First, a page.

This book offers an introduction to the theory of differentiable manifolds and fiber bundles. It examines bundles from the point of view of metric differential geometry: Euclidean bundles, Riemannian connections, curvature, and Chern-Weil theory are discussed, including the Pontrjagin, Euler, and Chern characteristic classes of a vector bundle. These concepts are illustrated in detail for bundles over spheres.
This text on advanced calculus discusses such topics as number systems, the extreme value problem, continuous functions, differentiation, integration and infinite series. The reader will find the focus of attention shifted from the learning and applying of computational techniques to careful reasoning from hypothesis to conclusion. The book is intended both for a terminal course and as preparation for more advanced studies in mathematics, science, engineering and computation.
Elementary, yet authoritative and scholarly, this book offers an excellent brief introduction to the classical theory of differential geometry. It is aimed at advanced undergraduate and graduate students who will find it not only highly readable but replete with illustrations carefully selected to help stimulate the student's visual understanding of geometry. The text features an abundance of problems, most of which are simple enough for class use, and often convey an interesting geometrical fact. A selection of more difficult problems has been included to challenge the ambitious student. Written by a noted mathematician and historian of mathematics, this volume presents the fundamental conceptions of the theory of curves and surfaces and applies them to a number of examples. Dr. Struik has enhanced the treatment with copious historical, biographical, and bibliographical references that place the theory in context and encourage the student to consult original sources and discover additional important ideas there. For this second edition, Professor Struik made some corrections and added an appendix with a sketch of the application of Cartan's method of Pfaffians to curve and surface theory. The result was to further increase the merit of this stimulating, thought-provoking text — ideal for classroom use, but also perfectly suited for self-study. In this attractive, inexpensive paperback edition, it belongs in the library of any mathematician or student of mathematics interested in differential geometry.
At the present time, the average undergraduate mathematics major finds mathematics heavily compartmentalized. After the calculus, he takes a course in analysis and a course in algebra. Depending upon his interests (or those of his department), he takes courses in special topics. Ifhe is exposed to topology, it is usually straightforward point set topology; if he is exposed to geom etry, it is usually classical differential geometry. The exciting revelations that there is some unity in mathematics, that fields overlap, that techniques of one field have applications in another, are denied the undergraduate. He must wait until he is well into graduate work to see interconnections, presumably because earlier he doesn't know enough. These notes are an attempt to break up this compartmentalization, at least in topology-geometry. What the student has learned in algebra and advanced calculus are used to prove some fairly deep results relating geometry, topol ogy, and group theory. (De Rham's theorem, the Gauss-Bonnet theorem for surfaces, the functorial relation of fundamental group to covering space, and surfaces of constant curvature as homogeneous spaces are the most note worthy examples.) In the first two chapters the bare essentials of elementary point set topology are set forth with some hint ofthe subject's application to functional analysis.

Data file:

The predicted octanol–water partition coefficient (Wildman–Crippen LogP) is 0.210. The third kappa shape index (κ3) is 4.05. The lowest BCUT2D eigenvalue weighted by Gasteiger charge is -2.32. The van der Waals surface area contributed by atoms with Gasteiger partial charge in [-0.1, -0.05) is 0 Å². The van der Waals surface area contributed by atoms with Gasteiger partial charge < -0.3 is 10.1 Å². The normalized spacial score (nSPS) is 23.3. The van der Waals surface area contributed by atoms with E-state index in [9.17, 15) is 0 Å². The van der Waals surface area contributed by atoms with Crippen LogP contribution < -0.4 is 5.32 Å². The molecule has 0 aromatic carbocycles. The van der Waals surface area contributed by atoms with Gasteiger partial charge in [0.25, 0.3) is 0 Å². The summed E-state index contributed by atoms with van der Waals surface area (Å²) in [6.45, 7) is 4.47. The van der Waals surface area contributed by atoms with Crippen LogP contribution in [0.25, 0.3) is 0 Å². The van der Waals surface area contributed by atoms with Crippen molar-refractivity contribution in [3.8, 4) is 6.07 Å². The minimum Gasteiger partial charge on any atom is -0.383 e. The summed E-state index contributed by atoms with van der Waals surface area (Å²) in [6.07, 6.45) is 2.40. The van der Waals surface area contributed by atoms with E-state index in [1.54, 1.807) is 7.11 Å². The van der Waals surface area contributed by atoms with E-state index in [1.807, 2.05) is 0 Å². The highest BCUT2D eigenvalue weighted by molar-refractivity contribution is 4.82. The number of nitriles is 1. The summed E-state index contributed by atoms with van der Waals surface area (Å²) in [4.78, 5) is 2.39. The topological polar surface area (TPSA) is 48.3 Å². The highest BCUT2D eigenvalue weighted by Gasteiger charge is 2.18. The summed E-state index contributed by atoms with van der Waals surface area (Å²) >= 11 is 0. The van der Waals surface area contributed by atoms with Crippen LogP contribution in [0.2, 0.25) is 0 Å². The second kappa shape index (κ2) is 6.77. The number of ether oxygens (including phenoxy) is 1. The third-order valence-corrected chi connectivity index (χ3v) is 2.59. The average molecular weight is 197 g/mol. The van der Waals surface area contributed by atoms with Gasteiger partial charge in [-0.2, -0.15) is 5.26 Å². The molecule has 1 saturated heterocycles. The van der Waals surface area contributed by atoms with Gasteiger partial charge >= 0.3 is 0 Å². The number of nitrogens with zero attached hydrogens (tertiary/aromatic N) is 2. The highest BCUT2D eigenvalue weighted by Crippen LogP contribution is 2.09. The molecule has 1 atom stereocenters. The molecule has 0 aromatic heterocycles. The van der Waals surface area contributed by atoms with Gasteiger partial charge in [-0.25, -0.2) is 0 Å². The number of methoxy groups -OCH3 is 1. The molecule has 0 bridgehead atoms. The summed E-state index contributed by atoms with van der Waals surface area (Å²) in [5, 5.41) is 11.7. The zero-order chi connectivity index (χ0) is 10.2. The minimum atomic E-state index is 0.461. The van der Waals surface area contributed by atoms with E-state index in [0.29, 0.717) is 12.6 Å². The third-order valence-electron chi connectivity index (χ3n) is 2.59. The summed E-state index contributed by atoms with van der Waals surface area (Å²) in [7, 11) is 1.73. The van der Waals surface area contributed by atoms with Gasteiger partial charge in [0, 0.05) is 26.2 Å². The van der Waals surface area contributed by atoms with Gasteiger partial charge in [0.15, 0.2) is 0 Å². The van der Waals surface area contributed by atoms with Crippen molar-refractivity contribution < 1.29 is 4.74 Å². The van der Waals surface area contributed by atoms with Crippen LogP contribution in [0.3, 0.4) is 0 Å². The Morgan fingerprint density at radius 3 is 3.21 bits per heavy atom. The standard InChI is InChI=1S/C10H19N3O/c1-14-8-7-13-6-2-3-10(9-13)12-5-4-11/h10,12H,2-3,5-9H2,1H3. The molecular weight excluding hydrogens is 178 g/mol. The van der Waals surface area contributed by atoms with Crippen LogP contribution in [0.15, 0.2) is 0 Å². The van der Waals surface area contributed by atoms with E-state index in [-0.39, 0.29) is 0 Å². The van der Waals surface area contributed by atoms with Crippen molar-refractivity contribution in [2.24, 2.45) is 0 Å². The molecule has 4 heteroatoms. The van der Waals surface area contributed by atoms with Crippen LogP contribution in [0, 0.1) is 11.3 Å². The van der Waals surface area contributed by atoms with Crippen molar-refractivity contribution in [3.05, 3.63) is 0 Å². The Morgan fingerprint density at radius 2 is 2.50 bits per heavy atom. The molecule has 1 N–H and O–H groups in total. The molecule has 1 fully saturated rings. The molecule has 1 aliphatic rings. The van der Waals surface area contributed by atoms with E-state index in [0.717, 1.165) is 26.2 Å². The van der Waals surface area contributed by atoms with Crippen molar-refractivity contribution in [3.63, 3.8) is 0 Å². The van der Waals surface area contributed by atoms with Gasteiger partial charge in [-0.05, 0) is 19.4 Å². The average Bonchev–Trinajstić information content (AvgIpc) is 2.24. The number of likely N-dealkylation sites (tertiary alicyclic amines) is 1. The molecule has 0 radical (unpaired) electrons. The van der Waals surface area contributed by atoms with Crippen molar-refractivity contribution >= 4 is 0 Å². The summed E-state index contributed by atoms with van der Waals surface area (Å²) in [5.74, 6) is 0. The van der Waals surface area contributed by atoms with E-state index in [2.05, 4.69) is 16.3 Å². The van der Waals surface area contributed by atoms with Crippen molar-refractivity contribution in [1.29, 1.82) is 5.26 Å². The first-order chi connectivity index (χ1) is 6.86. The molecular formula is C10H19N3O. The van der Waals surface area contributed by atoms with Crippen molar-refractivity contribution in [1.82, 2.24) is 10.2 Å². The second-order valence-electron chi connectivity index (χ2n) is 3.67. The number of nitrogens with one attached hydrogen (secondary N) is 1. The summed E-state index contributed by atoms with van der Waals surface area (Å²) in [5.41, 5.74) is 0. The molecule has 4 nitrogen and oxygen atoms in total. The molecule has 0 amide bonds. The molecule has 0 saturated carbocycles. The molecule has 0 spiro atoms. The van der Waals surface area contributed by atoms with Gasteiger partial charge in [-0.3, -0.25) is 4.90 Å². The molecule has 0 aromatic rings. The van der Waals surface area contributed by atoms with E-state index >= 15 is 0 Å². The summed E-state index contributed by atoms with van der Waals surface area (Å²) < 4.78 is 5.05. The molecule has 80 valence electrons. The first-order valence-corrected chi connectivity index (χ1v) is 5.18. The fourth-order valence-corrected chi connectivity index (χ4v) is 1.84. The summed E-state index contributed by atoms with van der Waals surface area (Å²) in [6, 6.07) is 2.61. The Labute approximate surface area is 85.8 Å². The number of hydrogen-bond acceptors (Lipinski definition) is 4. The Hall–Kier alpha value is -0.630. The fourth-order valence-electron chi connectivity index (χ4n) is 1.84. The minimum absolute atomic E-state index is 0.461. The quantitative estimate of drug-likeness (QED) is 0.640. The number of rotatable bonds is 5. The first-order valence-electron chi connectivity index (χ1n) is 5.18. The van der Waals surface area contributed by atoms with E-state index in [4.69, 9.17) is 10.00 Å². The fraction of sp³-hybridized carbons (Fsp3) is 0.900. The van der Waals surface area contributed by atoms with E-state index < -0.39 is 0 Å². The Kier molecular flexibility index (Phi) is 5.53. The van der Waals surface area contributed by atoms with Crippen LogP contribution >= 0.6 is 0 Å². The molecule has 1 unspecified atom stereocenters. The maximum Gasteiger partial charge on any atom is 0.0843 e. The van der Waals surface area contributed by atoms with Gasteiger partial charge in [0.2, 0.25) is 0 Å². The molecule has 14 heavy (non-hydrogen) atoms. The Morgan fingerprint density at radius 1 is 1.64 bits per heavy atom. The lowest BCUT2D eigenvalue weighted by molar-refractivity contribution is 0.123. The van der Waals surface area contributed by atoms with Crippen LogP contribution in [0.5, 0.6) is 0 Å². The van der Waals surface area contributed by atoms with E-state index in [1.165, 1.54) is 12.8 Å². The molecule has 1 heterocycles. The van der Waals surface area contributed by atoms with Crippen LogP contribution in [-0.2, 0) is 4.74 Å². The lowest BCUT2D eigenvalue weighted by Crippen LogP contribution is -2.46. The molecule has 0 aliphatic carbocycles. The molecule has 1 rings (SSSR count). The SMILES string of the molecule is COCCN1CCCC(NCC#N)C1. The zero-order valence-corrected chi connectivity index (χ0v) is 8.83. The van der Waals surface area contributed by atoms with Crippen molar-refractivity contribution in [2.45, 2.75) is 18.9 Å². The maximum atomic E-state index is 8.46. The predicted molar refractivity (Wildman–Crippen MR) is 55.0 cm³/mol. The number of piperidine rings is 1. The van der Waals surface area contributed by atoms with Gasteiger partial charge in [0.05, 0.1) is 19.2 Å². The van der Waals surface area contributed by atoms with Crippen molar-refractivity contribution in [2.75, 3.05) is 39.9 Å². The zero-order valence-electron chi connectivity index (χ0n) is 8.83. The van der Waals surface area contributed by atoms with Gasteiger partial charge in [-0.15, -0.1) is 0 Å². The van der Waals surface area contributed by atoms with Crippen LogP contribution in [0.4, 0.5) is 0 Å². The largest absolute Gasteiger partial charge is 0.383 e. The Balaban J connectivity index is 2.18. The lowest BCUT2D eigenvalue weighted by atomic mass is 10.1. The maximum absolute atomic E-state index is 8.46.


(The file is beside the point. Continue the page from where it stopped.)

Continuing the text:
Das Buch bietet eine Einführung in die Topologie, Differentialtopologie und Differentialgeometrie. Es basiert auf Manuskripten, die in verschiedenen Vorlesungszyklen erprobt wurden. Im ersten Kapitel werden grundlegende Begriffe und Resultate aus der mengentheoretischen Topologie bereitgestellt. Eine Ausnahme hiervon bildet der Jordansche Kurvensatz, der für Polygonzüge bewiesen wird und eine erste Idee davon vermitteln soll, welcher Art tiefere topologische Probleme sind. Im zweiten Kapitel werden Mannigfaltigkeiten und Liesche Gruppen eingeführt und an einer Reihe von Beispielen veranschaulicht. Diskutiert werden auch Tangential- und Vektorraumbündel, Differentiale, Vektorfelder und Liesche Klammern von Vektorfeldern. Weiter vertieft wird diese Diskussion im dritten Kapitel, in dem die de Rhamsche Kohomologie und das orientierte Integral eingeführt und der Brouwersche Fixpunktsatz, der Jordan-Brouwersche Zerlegungssatz und die Integralformel von Stokes bewiesen werden. Das abschließende vierte Kapitel ist den Grundlagen der Differentialgeometrie gewidmet. Entlang der Entwicklungslinien, die die Geometrie der Kurven und Untermannigfaltigkeiten in Euklidischen Räumen durchlaufen hat, werden Zusammenhänge und Krümmung, die zentralen Konzepte der Differentialgeometrie, diskutiert. Den Höhepunkt bilden die Gaussgleichungen, die Version des theorema egregium von Gauss für Untermannigfaltigkeiten beliebiger Dimension und Kodimension. Das Buch richtet sich in erster Linie an Mathematik- und Physikstudenten im zweiten und dritten Studienjahr und ist als Vorlage für ein- oder zweisemestrige Vorlesungen geeignet.